It's the worst kind of fracture. It can't be healed with a cast or a splint. This fracture is between Phil Savage and Kellen Winslow, and it's become a full-blown sideshow upstaging the team's preparation for Sunday's game in Jacksonville, a game the Browns desperately need to win.
To summarize, this all started immediately after the Browns' 14-11 loss to the Redskins last Sunday. In an interview with The Plain Dealer, Winslow accused the Browns of attempting to hide his second staph infection from public view to protect the organization's reputation. He expressed dismay that Savage did not call him during his stay in the hospital the week previous, and said he felt that the Browns were treating him like a "piece of meat."
Romeo Crennel tried to talk Winslow into a retraction on the flight back to Cleveland, but Winslow maintained a hardline stance, drawing a one-game suspension from Browns management. The suspension was lifted late Saturday, but Winslow still reportedly won't play Sunday.
In one sequence of events, we sampled a buffet of embarrassment that seems to summarize the train wreck that has been the Cleveland Browns over the past four years: Winslow, a player with a long history of maturity problems (and apparent anger issues) spouting off to the media about a problem that should have been handled internally; yet another failed attempt by Crennel to rein in one of his players; a long-simmering feud between Savage and Winslow finally boiling over in front of a national audience, all wrapped in the package of the ongoing staph infection saga.
This will all likely end with Winslow's departure from the team over the coming offseason. With Steve Heiden, Darnell Dinkins and Martin Rucker, the Browns are deep at the tight end position, so Savage probably feels like he doesn't need to put up with Winslow, whose deficiencies as a blocker and deterioriating knees will likely render him an oversized possession receiver in the next three-to-five years.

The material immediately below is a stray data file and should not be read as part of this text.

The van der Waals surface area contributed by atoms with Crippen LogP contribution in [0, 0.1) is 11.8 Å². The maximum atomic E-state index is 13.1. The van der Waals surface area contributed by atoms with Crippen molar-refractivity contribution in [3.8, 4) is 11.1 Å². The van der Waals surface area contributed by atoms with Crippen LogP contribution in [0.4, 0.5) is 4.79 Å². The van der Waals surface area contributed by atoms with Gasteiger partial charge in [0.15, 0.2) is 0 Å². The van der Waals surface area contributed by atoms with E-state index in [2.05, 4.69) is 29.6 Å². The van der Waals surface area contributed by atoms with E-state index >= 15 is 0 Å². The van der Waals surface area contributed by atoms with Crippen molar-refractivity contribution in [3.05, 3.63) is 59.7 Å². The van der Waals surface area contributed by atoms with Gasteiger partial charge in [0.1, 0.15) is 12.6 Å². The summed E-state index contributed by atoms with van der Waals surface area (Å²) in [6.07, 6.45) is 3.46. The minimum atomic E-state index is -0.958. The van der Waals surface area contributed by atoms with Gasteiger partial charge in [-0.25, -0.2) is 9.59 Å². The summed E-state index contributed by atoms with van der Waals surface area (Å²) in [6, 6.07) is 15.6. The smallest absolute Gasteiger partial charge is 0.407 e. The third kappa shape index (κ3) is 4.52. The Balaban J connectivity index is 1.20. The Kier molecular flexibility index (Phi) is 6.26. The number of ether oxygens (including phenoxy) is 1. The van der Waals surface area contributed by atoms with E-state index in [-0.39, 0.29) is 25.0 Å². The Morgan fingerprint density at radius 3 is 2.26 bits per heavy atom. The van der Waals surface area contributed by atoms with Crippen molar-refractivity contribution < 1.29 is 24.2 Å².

The fans and media, of course, are taking sides in this battle. But as frequently occurs in the court of public opinion, the verdicts handed out have a lot to do with the direction of the prevailing winds.
Coming off a disappointing loss in Washington that dropped the Browns to 2-4, putting a highly-anticipated season on the brink of irrelevance, fans are quick to spew their venom at Savage. It was Savage, the overrated GM, who got the Browns into this mess with his spotty drafts, blind loyalty to Crennel and curious obsession with Derek Anderson. It is Savage who can't control the Browns' staph epidemic, and now he's trying to sweep it under the rug. It's Savage who just took a machete to his nasal cartilage to spite his face, suspending arguably his best offensive player for a pivotal game, on the road, against a playoff-caliber team.
Right now, Winslow is telling it like it is, shining some much-needed light into the dark, mold-encrusted corners of the Browns organization, and taking one on the chin from the Browns' cloak-and-dagger inner sanctum for doing so.
But if the Browns win in Jacksonville, the song might change just a little bit. If Anderson, deprived of one of his crutches, is forced to spread the ball around to five or six different receivers, resulting in a balanced attack and three offensive touchdowns in a repeat of the Giants game, the "Down With Savage!" movement might lose some steam. The new slogan for the Ravens rematch will be "Kellen Who?"
Ten different people might give you 10 different takes on the Savage-Winslow rift, but this much can be safely assumed: If the Browns were 4-2, the majority of the fan base would be telling Kellen to shut up, put the team first and get to the playoffs. Savage, the playoff team architect, would be the sympathetic figure far more than he is right now.
In the end, blame always boils down to wins and losses. Fans change. The media changes. Winslow and Savage really don't. Winslow is always going to have a large dose of hotheadedness running through his veins. It's part of what makes him such a fierce competitor at football. But it also makes him prone to spouting off when he's unhappy.